Unveiled in Frankfurt: The Audi Le Mans quattro
A high-performance sports car, a roadgoing vehicle that could be said to have inherited the genes of the Audi R8, three-times winner of the Le Mans 24-Hours race: Audi reveals its `Le Mans quattro' concept study.
This fascinating driving machine is a synthesis of the experience gained from numerous racing triumphs, allied to advanced design and Audi's technical competence - which has in turn become synonymous for Audi's technological leadership (Vorsprung durch Technik) on the racetrack and the road alike.
Audi has scored innumerable wins on racing circuits all over the world. After the successes achieved in rallying in the 1980s and many triumphs with touring cars bearing the four-ring emblem, Audi's commitment to sports-car racing represented undoubtedly the greatest challenge faced by its motor-sport engineers so far.
But here too the engineers mastered their task brilliantly: three times in succession - in 2000, 2001 and 2002 (and indeed taking first, second and third places in 2000 and 2002) - the Audi R8 cars were the first across the finishing line of the Le Mans 24-Hours race.
Le Mans - without doubt the toughest task that the Audi Sport Team's engineers have ever tackled. For this particular event all the car's systems have to be laid out to survive a distance far greater than in a short sprint event. This technological challenge includes - in addition to the essentials of top performance and optimum driving dynamics - endurance, reliability and perfect ergonomics.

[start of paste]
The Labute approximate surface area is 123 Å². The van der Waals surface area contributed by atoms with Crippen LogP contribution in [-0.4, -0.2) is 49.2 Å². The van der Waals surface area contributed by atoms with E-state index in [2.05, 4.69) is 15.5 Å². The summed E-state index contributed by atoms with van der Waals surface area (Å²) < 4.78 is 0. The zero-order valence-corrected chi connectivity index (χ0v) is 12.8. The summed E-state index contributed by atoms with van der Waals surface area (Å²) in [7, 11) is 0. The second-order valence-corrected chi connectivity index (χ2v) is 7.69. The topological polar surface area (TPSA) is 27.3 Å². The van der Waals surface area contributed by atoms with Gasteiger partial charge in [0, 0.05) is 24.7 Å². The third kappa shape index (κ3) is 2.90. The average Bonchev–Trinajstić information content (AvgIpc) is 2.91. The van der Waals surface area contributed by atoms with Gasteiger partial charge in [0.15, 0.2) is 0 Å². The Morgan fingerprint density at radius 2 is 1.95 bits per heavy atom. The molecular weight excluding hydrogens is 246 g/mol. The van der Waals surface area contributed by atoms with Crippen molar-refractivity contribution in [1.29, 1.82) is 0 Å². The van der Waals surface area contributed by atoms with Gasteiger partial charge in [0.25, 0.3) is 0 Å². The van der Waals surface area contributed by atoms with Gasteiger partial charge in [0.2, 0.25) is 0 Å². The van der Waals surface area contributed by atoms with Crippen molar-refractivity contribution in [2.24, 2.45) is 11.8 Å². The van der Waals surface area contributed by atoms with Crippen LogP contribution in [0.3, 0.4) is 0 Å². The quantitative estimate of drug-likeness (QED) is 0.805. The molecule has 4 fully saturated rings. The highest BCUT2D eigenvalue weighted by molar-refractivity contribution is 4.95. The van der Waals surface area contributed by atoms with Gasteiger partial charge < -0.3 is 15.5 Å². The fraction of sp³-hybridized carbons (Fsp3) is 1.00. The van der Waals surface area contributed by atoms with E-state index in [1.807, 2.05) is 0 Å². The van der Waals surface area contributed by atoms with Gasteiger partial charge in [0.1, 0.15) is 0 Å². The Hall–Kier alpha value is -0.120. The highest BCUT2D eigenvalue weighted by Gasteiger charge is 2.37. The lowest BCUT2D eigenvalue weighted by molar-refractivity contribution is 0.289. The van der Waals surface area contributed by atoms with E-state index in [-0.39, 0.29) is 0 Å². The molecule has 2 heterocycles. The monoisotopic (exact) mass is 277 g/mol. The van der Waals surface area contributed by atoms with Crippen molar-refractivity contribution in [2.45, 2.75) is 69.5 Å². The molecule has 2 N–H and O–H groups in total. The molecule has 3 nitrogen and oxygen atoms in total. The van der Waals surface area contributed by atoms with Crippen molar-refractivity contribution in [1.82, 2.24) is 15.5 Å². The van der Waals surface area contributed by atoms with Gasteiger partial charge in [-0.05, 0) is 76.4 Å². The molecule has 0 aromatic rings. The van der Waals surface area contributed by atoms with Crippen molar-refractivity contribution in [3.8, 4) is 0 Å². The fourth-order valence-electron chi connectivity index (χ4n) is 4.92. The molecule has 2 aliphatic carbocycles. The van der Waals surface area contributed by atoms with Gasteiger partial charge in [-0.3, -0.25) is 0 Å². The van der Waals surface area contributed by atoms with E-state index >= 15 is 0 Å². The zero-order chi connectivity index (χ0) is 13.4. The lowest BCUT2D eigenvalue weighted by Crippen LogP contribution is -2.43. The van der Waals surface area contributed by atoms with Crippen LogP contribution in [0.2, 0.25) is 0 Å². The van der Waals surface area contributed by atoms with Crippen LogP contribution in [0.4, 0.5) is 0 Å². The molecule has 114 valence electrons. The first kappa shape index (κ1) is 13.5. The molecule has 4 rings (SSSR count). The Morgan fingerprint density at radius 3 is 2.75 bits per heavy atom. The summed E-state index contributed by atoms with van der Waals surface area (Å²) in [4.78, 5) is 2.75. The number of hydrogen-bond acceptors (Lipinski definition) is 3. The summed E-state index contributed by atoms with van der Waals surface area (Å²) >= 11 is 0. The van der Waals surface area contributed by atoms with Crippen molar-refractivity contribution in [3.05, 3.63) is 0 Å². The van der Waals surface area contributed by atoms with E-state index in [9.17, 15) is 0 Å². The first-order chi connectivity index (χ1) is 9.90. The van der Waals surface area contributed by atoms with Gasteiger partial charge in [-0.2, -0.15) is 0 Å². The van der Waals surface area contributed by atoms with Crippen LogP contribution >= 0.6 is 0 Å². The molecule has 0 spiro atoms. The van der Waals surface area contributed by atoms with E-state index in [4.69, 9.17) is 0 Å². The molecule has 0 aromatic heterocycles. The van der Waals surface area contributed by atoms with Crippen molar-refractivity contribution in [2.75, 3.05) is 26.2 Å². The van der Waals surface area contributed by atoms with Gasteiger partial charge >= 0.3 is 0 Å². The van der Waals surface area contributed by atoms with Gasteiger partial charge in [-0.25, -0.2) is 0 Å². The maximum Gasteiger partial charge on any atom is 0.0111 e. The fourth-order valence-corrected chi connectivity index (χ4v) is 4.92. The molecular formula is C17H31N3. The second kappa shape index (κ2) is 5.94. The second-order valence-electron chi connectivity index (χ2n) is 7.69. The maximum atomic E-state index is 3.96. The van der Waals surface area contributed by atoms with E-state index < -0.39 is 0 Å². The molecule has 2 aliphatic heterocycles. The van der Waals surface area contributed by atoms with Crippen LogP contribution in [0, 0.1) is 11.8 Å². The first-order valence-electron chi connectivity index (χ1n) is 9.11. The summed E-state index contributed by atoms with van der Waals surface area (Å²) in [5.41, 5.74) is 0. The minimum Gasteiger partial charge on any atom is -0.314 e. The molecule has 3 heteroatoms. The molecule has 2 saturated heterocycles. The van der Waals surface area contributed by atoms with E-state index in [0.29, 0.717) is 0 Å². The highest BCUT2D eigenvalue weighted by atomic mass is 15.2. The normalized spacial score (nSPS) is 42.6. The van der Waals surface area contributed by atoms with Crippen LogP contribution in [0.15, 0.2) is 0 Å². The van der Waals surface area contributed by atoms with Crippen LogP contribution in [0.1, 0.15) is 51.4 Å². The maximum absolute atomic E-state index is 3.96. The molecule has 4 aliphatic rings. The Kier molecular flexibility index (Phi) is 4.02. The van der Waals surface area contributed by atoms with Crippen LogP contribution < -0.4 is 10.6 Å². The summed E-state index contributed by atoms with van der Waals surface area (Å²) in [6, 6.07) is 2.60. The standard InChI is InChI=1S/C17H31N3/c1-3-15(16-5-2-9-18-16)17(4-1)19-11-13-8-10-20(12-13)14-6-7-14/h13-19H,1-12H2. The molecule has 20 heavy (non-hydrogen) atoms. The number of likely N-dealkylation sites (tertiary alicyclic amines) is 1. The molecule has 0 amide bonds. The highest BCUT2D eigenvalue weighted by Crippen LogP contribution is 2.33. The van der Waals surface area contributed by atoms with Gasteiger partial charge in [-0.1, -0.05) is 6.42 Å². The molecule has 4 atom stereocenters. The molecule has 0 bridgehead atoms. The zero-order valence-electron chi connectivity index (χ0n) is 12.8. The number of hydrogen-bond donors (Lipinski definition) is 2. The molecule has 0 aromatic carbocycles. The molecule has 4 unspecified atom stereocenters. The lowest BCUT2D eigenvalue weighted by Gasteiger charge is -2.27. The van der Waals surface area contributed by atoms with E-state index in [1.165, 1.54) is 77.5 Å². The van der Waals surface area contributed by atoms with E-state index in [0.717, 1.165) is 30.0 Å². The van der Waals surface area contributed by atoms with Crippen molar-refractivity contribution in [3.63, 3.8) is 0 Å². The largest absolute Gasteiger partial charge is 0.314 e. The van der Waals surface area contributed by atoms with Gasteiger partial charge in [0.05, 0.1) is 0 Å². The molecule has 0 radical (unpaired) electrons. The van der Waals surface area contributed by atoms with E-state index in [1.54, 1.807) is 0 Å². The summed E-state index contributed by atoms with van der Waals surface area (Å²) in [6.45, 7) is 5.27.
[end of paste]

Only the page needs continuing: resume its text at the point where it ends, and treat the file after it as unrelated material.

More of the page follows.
These are virtues - and technologies - that can be translated with great effect into a roadgoing sports car and which make the Audi Le Mans quattro as unique as its thrilling design: the genes of a winner.
Even the first glimpse of the car gives the observer a clear picture of its calibre. The Audi Le Mans quattro, with its Jet Blue paint finish, has a wide stance and a bullish appearance on the road. Its powerful rear end seems to be bracing its muscles in order to jump, like a sprinter on the starting line.
The body makes a compact impression. The car's front and the flat curve of the roof outline seem to have been sketched with a single sweeping stroke: a line that identifies the two-seater instantly as an Audi, since together with the front curve of the front wings it recalls the Audi TT and the Nuvolari quattro GT study.
Familiar contours at the sides too: both the dynamic, waisted line above the sill and the shoulder line link the car's front, sides and tail end together; the doors and the transition to the side air inlet are particularly well sculpted and emphasise the typical round Audi wheel arches with large 20-inch wheels in an even more intensive way.
The windscreen seems to grow directly out of the short front section. Its glass has been given a hydrophobic (water-repellent) coating - an achievement derived from nano-technology - which is also highly resistant to dirt. A similar micro-coating helps to reduce the penetration of ultraviolet and infrared rays and prevent the interior from heating up.
The Audi Le Mans quattro is a markedly `cab forward' design, typical of a mid-engined sports car and with visible echoes of the Audi R8. Behind the occupant area but ahead of the rear axle is the V10 engine with its twin turbochargers: a technical sculpture that is visible from the inside of the car and also through a large, transparent rear flap.
1.90 metres wide but only 4.37 metres long and 1.25 metres high: those are the proportions of a supersport model. The 2.65 m long wheelbase accommodates a remarkably spacious occupant area and the longitudinally installed engine behind it. To the rear of the doors, between the sill and the roof, there is a large outward-curving intake that supplies the V10 engine, the oil cooler, the charge-air intercooler and the brakes with sufficient air.